United States District Court, E.D. Tennessee, Greeneville
MEMORANDUM AND ORDER
Leon Jordan United States District Judge
This criminal case is before the court on the defendant’s pro se motions for sentence reduction [docs. 44, 46]. The defendant asks the court to reduce his sentence pursuant to 18 U.S.C. § 3582(c)(2) and in accordance with Amendments 782 and 788 to the United States Sentencing Guidelines Manual (“U.S.S.G.” or “sentencing guidelines”). Amendment 782, which became effective on November 1, 2014, revised the guidelines applicable to drug-trafficking offenses by reducing the offense levels assigned to the drug and chemical quantities described in guidelines 2D1.1 and 2D1.11. See U.S. Sentencing Guidelines Manual app. C, amend. 782 (2014). Amendment 788, which also became effective on November 1, 2014, identified Amendment 782 as retroactive. See id., amend. 788.
The United States has responded in opposition [doc. 45]. The United States argues that the defendant is not eligible for Amendment 782 relief because his sentence was not “based on” a guideline range.
By judgment dated June 24, 2014, this court sentenced the defendant to 18 months’ imprisonment as to Count Two (possession with the intent to distribute marijuana). The court accepted the parties’ Federal Rule of Criminal Procedure 11(c)(1)(C) plea agreement and imposed the 18-month sentence agreed-upon therein. According to the Bureau of Prisons, the defendant is presently scheduled for release on November 15, 2015.
District courts have discretion to reduce the sentence “of a defendant who has been sentenced to a term of imprisonment based on a sentencing range that has subsequently been lowered by the Sentencing Commission . . ., if such a reduction is consistent with applicable policy statements issued by the Sentencing Commission.” 18 U.S.C. § 3582(c)(2) (emphasis added). The United States is correct that the present defendant is not entitled to § 3582(c)(2) relief because his sentence was “based on” his plea agreement rather than on a sentencing range.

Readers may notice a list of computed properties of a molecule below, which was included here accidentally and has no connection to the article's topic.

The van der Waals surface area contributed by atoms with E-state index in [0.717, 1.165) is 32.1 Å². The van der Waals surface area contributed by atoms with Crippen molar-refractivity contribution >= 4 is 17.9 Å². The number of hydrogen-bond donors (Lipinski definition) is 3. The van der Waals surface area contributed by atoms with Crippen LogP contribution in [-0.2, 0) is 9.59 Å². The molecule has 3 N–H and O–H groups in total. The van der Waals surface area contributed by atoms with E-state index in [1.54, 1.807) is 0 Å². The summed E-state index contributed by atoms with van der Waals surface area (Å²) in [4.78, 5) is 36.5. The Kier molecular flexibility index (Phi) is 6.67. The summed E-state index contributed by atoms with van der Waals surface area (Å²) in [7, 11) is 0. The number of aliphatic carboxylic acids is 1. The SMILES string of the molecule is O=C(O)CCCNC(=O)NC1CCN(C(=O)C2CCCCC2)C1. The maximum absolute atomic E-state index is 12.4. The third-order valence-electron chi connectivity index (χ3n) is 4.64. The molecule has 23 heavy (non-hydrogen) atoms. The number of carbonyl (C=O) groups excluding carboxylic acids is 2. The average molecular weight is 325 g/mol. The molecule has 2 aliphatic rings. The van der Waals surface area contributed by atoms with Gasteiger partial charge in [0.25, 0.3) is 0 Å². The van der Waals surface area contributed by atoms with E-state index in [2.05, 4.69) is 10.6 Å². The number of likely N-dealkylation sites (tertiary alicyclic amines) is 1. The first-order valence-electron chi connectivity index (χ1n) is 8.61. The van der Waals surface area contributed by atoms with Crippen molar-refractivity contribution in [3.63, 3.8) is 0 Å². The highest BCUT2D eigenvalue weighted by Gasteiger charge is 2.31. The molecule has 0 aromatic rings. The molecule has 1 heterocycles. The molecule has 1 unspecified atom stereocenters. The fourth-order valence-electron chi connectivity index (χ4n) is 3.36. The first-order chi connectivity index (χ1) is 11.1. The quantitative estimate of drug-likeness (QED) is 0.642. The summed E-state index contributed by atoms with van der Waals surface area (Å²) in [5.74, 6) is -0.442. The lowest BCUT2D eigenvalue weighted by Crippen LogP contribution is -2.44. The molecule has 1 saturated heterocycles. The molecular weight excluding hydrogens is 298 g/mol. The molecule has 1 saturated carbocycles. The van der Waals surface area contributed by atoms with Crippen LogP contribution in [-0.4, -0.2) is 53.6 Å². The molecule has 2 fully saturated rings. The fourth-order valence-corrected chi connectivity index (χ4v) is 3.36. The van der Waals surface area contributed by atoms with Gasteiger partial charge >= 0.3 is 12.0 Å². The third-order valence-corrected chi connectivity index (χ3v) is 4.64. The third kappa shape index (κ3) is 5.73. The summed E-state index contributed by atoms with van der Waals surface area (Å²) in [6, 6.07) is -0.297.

[W]hen a defendant’s sentence follows from a Rule 11(c)(1)(C) plea agreement, the district court is bound by that agreement if it accepts it, and the defendant’s sentence is therefore “based on” that agreement. More specifically, under Rule 11(c)(1)(C), the defendant’s sentence is based on any agreement ‘that a specific sentence or sentencing range is the appropriate disposition of the case, or that a particular provision of the Sentencing Guidelines, or policy statement, or sentencing factor does or does not apply.” See Fed. R. Crim. P. 11(c)(1)(C). In such a case, for the defendant to be eligible for a sentence reduction under § 3582(c)(2), the agreement must “employ a particular Guidelines sentencing range to establish the term of imprisonment.”
United States v. Garrett, 758 F.3d 749, 757 (6th Cir. 2014) (citing and quoting Freeman v. United States, 131 S.Ct. 2685, 2698 (2011) (controlling concurrence of Justice Sotomayor)).
The court has carefully reviewed the present defendant’s Rule 11(c)(1)(C) plea agreement. That agreement, unlike the one in Freeman, makes no reference whatsoever to a guideline range. The court notes that 18 months was in fact the top of the guideline range applicable to the defendant at the time of sentencing, but the plea agreement did not expressly employ that range to establish the agreed-upon term of imprisonment. See, e.g., United States v. Ellison, No. 3:08-cr-00261, 2012 WL 5865148, at *2 (M.D. Tenn. Nov. 19, 2012) (denying § 3582(c) relief where the defendant’s Rule 11(c)(1)(C) agreement made no reference to the subsequently-amended guideline range, even though the agreed-upon sentence fell within that range). The present defendant’s sentence therefore was not “based on” a subsequently-lowered sentencing range, because his Rule 11(c)(1)(C) plea agreement employed no such range. Garrett, 758 F.3d at 757.
For the reasons stated herein, the defendant’s motions for sentence reduction ...